We cannot continue to fold our arms and watch our daughters, sisters, aunts and friends being vociferously defiled with impunity in a country they call theirs. It is time to activate the full weight of the law against any sexual rascality and untamed libido.
Enemanna is an Abuja-based journalist.
HELP! RAPISTS ON RAMPAGE!
By Odunayo Oluwatimilehin
“It’s not consent if you make me afraid to say no” — Anonymous
RAPE is a condemnable, despicable and unjustifiable act; No justification at all for rape, it is a sheer act of wickedness!
We Say No To:
R – Repression
A – Against
P – Poor girls by
E – Eccentrics
The harrowing experience of sexual assault and rape is not peculiar to the female sex, it can indeed be unleashed on any member of society; male or female, boy or girl. However, for the purpose of this write up, my main focus is on sexual violence and rape against women and young girls.
Sexual violence is defined as “any sexual act, unwanted sexual comments or advances, or act to traffic, or otherwise directed, against a person’s sexuality using coercion, by any person regardless of their relationship to the victims, in any setting, including but not limited to home and work”.
Rape is a form of sexual violence; it is defined as “physically forced or otherwise coerced penetration – no matter how slight – of the vulva or anus, using a penis, other body parts or an object”, (World Report on Violence and Health).
Under the Criminal Code of Nigeria, “Rape is defined, as having unlawful and carnal knowledge of a woman or girl, without her consent, if the consent is obtained by force or means of threats or intimidation of any kind, or by fear of harm, or by means of false act, or, in case of a married woman, be personating her husband”.
Harassment of girls by the opposite sex is in all likelihood a global problem. According to data from Justice Systems and Rape Crisis Centre’s in Chile, Malaysia, Papua, New Guinea, Peru, and the United States, about one-third and two-thirds of all victims of sexual assaults are aged 15 years or less.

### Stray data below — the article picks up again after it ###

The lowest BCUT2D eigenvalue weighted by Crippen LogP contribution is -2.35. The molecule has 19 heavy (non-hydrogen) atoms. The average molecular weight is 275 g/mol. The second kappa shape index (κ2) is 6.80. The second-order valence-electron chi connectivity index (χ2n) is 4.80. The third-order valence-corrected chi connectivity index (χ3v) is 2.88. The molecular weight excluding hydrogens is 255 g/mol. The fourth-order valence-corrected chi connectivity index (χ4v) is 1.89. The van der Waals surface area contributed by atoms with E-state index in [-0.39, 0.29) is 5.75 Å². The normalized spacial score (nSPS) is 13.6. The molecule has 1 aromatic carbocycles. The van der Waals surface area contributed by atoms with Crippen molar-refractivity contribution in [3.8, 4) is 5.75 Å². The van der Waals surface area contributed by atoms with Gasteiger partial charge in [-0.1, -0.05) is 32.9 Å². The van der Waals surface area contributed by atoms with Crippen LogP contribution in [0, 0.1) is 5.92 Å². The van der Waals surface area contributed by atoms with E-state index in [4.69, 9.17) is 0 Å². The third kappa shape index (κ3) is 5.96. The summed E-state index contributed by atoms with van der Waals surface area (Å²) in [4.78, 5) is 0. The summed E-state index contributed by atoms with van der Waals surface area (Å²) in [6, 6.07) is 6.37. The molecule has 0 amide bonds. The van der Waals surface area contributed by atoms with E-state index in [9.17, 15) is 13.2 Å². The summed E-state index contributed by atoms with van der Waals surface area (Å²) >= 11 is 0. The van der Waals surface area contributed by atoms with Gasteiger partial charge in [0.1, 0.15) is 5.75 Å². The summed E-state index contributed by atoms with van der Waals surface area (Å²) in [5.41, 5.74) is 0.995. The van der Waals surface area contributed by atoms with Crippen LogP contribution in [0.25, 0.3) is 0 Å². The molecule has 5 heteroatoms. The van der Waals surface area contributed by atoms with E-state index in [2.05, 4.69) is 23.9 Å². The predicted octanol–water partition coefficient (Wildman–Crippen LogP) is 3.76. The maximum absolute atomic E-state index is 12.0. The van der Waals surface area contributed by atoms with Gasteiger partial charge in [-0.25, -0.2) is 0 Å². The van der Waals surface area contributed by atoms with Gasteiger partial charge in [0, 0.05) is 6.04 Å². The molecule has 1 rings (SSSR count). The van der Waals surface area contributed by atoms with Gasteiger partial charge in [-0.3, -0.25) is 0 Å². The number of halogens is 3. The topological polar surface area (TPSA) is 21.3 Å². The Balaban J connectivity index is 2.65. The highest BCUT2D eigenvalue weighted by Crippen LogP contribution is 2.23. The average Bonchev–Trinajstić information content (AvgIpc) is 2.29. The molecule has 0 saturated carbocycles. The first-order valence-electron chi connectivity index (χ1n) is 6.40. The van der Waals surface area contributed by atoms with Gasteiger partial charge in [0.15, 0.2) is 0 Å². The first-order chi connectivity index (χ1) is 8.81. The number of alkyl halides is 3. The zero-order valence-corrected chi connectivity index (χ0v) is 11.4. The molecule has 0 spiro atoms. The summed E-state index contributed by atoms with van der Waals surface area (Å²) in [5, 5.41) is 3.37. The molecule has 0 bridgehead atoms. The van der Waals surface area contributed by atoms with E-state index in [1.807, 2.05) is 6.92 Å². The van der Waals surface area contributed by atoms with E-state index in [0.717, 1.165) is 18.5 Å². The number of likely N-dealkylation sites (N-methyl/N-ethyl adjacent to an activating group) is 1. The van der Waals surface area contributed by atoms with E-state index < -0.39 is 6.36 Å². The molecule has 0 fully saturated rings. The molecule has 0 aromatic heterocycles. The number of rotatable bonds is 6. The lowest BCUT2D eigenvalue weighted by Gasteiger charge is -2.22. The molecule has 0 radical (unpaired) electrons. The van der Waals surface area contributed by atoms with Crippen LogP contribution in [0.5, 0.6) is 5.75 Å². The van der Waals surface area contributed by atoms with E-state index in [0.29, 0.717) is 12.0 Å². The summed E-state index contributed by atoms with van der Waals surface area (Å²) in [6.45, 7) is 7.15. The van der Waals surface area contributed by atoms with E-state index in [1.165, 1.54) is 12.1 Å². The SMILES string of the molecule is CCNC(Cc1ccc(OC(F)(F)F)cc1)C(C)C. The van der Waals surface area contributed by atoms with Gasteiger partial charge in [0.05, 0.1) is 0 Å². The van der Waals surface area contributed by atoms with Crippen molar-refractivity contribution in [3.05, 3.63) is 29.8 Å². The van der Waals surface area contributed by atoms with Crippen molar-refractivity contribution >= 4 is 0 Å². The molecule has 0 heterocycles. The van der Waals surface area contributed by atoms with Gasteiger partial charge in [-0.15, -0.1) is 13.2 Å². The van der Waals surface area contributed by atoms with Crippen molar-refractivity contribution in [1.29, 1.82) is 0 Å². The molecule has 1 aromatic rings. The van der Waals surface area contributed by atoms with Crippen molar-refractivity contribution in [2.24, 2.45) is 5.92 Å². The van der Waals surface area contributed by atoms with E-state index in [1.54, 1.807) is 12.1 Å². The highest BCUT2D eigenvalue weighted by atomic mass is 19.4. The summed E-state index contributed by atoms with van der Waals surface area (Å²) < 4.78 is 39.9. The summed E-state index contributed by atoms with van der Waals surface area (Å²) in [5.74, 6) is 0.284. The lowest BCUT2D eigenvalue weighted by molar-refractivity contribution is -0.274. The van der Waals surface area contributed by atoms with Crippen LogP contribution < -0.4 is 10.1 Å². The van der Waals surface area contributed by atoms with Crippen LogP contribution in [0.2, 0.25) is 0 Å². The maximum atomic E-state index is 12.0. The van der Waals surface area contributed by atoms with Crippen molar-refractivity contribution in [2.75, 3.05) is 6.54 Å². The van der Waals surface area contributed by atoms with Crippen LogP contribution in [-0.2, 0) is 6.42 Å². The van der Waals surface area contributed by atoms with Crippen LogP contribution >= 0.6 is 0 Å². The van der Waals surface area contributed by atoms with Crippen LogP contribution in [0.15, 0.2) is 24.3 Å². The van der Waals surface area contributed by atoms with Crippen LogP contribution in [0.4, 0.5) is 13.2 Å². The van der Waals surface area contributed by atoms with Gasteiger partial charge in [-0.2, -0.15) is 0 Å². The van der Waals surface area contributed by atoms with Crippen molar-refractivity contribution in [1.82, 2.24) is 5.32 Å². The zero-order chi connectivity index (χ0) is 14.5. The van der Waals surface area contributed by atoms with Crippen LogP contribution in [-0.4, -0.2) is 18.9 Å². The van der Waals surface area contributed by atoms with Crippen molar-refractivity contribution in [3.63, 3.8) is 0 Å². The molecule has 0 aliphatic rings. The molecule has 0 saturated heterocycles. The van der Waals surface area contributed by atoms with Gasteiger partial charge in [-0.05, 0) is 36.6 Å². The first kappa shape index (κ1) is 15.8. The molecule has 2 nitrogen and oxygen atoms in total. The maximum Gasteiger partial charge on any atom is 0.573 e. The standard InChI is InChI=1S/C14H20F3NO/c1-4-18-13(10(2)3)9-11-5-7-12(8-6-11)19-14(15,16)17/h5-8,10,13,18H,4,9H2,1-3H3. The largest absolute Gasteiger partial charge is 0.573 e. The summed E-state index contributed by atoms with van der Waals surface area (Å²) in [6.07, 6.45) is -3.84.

The Nigerian social media has been flooded with fierce calls for justice, from different corners of the country, following the news of a 22 years old 100 level Microbiology student, of the University of Benin, Vera Uwaila Omozuwa who was raped and gruesomely murdered after the dastardly act inside a church in Benin, Edo State.
Quite a handful of reactions has trailed this sad incident; nevertheless, we shall continue to mount pressure on the appropriate quarters until the culprit is brought to book. We just cannot take it any longer. We are really sick and tired of watching abnormalities become the order of the day in our society. How long shall we fold our hands and watch injustice triumph over our helpless girl-child?
A random case of Vera Uwaila Omozuwa which attracted the attention of the world might have been numbered among the countless unheard and wounded cases if not for her gruesome murder. Cases of rape that are reported cannot be compared to magnitude of such that had been swept under the carpet or allowed to die a natural death in different parts of the world. This few reported cases may be viewed as an iceberg floating in water.
Sexual violation is the greatest injustice anyone could experience, especially in a country whose law on such violations seems to be partially blind to the ills being done to her citizens. Not dishing out deserving punishment to rape culprits will be tantamount to denial of the inalienable rights of the victims.
Spaking of what could be the trigger for such evil acts from the male folks, some have attributed it to indecent and provocative dressing by the females folk which the male counterpart often misconstrue as a subtle and irresistible cue. Other noted triggers according to the male folks are; peer pressure, societal failure, drug abuse, early exposure to X rated movies such as pornography and social media promotion of nudity, as well as joblessness, amongst others.
While responding to Vera Uwaila’s rape case, a Facebook user commented that, ‘Eighty per cent of guys today are rapists; they might not be the serial rapist on the street, but most guys raped their partners on the first date.’ (Emphasis mine)